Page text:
I guess I'm not the only one thinking about the promises we make to the reader and paying off on them. Elizabeth Spann Craig of Mystery Writing Is Murder tweeted a link to this post at The Editor's Blog about Bad Novel Endings. She goes into some good practical detail on the disappointment side of the equation when you don't pay off properly.
In the meantime, yesterday completely wiped me out, and today I barely recovered. This is my usual late night -- I don't get home until after 8pm. But I did write about 400 and some words, and will do some more before bed. Right now I'm exploring one of two ways to pile on the complications. I've got to give the character (and audience) time to process one complication before I get to another.
At the same time, it can be good to let the complications compound. Don't just let the problems be a string of beads, which you deal with one at a time. (Or perhaps I should stay a troop of evil minions, who conveniently come at the hero one at a time.) Sure I want to space them out to give them time to develop and be comprehensible. At the same time, I want to build and connect.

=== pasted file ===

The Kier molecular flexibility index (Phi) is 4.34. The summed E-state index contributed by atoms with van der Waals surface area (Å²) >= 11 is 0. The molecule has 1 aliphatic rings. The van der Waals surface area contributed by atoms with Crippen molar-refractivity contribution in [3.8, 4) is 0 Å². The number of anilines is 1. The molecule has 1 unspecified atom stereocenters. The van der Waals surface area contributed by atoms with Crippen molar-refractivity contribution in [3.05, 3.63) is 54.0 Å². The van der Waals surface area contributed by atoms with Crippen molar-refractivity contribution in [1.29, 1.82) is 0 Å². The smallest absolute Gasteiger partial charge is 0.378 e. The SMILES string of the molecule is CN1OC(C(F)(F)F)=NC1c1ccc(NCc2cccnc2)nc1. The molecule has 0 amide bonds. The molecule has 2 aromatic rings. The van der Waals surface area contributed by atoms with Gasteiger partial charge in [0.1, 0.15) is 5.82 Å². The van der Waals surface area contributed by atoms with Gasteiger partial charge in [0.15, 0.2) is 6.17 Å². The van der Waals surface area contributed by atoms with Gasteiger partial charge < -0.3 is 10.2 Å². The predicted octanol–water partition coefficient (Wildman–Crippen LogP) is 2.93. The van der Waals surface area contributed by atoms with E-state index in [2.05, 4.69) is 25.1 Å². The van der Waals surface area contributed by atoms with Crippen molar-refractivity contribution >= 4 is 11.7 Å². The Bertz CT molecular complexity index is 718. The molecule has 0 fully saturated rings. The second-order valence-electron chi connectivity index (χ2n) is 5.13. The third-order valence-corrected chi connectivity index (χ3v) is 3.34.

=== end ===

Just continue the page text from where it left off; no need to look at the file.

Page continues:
So the hero takes care of one immediate problem, and realizes he has a larger, less immediate problem on his hands. As he studies that, the next immediate problem happens, and he deals with it, only to find that it has created a bigger problem.
But tomorrow I can devote more time to this. I'll see you then.